A group of researchers has introduced an extension for TAM, named TAM2, by adding more constructs. Technology has a more significant influence on modifying culture than real life and the influence of age. Within one to two decades, learning through mobile devices and wireless technology will be integrated and make the world resemble a village covered and connected by mobile devices. Learners and teachers depend on Internet-related tools, which are believed to increase productivity. Knowledge in the present time can be obtained from many resources rather than in traditional ways. The need remains for more nuanced definitions of mobile learning and how this relates to other definitions, such as ubiquitous learning.
4. Factors that Influence Students’ Acceptance of Mobile Learning
The most frequently studied general constructs were social, educational and behavioural. A few studies refer to technical factors but as tangential topics rather than the focus. University students’ intentions to use M-Learning is affected by attitudes, subjective norms and behavioural control. The theory of planned behaviour offers a useful description of behaviour and intention. A high percentage of intention to use mobile learning in an American higher education context was measured by TPB, and it was found that the most important concepts are attitudes, subjective norms and behavioural control. In the most frequently used constructs in the selected papers, it is clear that the Trust construct was most often used in the Commerce and Learning field, whereas the Quality construct was most often used in M-Learning, cloud computing and educational technology. Constructs of the TAM model were used in mobile learning, contrary to the UTAUT, which was almost never used in this area. Facilitating Conditions were most often used in commerce, healthcare and technology acceptance, whereas they were almost never used to measure acceptance in mobile learning. With the rapid improvements in technology, it is important to accommodate both student needs and organisational needs when implementing mobiles as learning tools.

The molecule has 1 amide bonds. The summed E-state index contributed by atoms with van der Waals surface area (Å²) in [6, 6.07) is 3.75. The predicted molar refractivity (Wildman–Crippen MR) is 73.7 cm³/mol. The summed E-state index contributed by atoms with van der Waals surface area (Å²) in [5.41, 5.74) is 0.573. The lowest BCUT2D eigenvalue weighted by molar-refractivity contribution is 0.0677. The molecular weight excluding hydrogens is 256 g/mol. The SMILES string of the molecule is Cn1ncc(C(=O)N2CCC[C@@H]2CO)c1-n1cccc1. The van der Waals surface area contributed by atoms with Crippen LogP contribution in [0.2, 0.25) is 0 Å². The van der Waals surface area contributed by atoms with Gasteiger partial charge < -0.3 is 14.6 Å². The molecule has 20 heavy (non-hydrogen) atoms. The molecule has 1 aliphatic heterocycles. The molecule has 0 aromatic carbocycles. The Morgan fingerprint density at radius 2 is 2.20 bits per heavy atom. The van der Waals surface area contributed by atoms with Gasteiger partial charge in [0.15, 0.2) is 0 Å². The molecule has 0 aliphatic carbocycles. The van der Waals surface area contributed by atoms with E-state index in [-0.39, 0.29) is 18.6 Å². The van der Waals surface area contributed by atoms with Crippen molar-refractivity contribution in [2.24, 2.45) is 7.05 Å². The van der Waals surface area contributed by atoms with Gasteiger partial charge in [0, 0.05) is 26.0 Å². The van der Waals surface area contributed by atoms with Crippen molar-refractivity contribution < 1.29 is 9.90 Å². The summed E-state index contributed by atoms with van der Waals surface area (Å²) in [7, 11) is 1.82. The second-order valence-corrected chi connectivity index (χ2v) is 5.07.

Learning materials created for desktop or laptop use may not suit mobile devices unless altered to do so relating to screen size. One issue that most affects mobile usage is everyday human behaviour, such as reducing internet bills, lending mobile phones to others without due care, and services that need payment. Few studies have compared learning processes that depend on computers and students’ usage of mobiles. There were no noticeable differences in how undergraduates perceive the involvement of mobile technology in learning within gender-segregated classrooms. It is recommended that studies are conducted to determine whether differences exist between users who can use mobiles and users who cannot, via the TAM. The UTAUT developer recommended that further studies examined extra constructs to ascertain how intention and behaviour can be predicted, in addition to facts already established. The following Figure 10 shows the most frequently studied factors in a selection of reviewed articles.
Figure 1. Constructs Table.
It is clear that the Trust construct was most often used in the Commerce and Learning field, whereas the Quality construct was most often used in M-Learning, cloud computing and educational technology. Constructs of the TAM model were used in mobile learning, contrary to the UTAUT, which was almost never used in this area. Facilitating Conditions were most often used in commerce, healthcare and technology acceptance, whereas they were almost never used to measure acceptance in mobile learning. Figure 10 shows the frequencies of constructs through different domains. Self-efficacy has an important effect on the benefits users expect from using computers and their feelings towards this. Moreover, results have shown that self-efficacy produces expectations that also have a favourable influence on others’ attitudes. It has been confirmed that self-efficacy and outcome expectations influence user’s effective and behavioural reaction towards IT. Figure 2 shows the frequency of constructs associated with domains.
Figure 2. Frequencies of Constructs.
Concerning the final question of this study, it is clear that some technical problems need to be resolved. Devices may not support the same type of file formats, which forces students to use file transformers. The mobile model used and the characteristics of the content delivery platform were technical challenges for developers. Although tablets have developed, users who have weak technological skills would not easily find resources that help them.